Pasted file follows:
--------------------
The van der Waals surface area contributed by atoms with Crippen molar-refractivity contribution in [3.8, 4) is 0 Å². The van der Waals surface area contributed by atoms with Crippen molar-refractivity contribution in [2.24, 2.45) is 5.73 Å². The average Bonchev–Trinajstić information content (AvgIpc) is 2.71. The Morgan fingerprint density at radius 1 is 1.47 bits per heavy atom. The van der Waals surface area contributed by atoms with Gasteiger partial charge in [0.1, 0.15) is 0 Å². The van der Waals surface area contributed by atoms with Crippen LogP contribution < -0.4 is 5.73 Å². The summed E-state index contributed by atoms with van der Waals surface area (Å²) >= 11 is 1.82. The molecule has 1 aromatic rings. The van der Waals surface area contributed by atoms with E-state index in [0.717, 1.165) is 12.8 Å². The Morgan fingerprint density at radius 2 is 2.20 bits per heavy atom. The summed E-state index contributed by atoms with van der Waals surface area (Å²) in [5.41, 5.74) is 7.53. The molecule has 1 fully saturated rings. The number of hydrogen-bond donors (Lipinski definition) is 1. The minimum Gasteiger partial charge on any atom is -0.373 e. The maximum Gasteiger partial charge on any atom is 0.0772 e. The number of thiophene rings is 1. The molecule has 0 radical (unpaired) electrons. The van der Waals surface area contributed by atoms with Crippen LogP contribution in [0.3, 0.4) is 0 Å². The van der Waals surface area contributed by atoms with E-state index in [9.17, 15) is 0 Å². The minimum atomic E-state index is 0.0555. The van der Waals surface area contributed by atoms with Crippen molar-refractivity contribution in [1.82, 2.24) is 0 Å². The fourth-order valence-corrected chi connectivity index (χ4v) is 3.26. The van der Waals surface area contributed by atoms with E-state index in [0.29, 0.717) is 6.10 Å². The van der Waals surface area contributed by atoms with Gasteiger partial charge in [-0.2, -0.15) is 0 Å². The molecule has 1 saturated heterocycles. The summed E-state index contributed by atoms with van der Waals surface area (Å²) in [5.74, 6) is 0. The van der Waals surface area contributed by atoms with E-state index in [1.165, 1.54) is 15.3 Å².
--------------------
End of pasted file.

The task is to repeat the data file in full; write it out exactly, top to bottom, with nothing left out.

The van der Waals surface area contributed by atoms with Crippen molar-refractivity contribution in [3.8, 4) is 0 Å². The van der Waals surface area contributed by atoms with Crippen molar-refractivity contribution in [2.24, 2.45) is 5.73 Å². The average Bonchev–Trinajstić information content (AvgIpc) is 2.71. The Morgan fingerprint density at radius 1 is 1.47 bits per heavy atom. The van der Waals surface area contributed by atoms with Gasteiger partial charge in [0.1, 0.15) is 0 Å². The van der Waals surface area contributed by atoms with Crippen LogP contribution < -0.4 is 5.73 Å². The summed E-state index contributed by atoms with van der Waals surface area (Å²) >= 11 is 1.82. The molecule has 1 aromatic rings. The van der Waals surface area contributed by atoms with E-state index in [0.717, 1.165) is 12.8 Å². The Morgan fingerprint density at radius 2 is 2.20 bits per heavy atom. The summed E-state index contributed by atoms with van der Waals surface area (Å²) in [5.41, 5.74) is 7.53. The molecule has 1 fully saturated rings. The number of hydrogen-bond donors (Lipinski definition) is 1. The minimum Gasteiger partial charge on any atom is -0.373 e. The maximum Gasteiger partial charge on any atom is 0.0772 e. The number of thiophene rings is 1. The molecule has 0 radical (unpaired) electrons. The van der Waals surface area contributed by atoms with Crippen LogP contribution in [0.3, 0.4) is 0 Å². The van der Waals surface area contributed by atoms with E-state index in [9.17, 15) is 0 Å². The minimum atomic E-state index is 0.0555. The van der Waals surface area contributed by atoms with Crippen molar-refractivity contribution in [1.82, 2.24) is 0 Å². The fourth-order valence-corrected chi connectivity index (χ4v) is 3.26. The van der Waals surface area contributed by atoms with E-state index in [0.29, 0.717) is 6.10 Å². The van der Waals surface area contributed by atoms with Gasteiger partial charge in [-0.2, -0.15) is 0 Å². The molecule has 1 saturated heterocycles. The summed E-state index contributed by atoms with van der Waals surface area (Å²) in [5.74, 6) is 0. The van der Waals surface area contributed by atoms with E-state index in [1.165, 1.54) is 15.3 Å².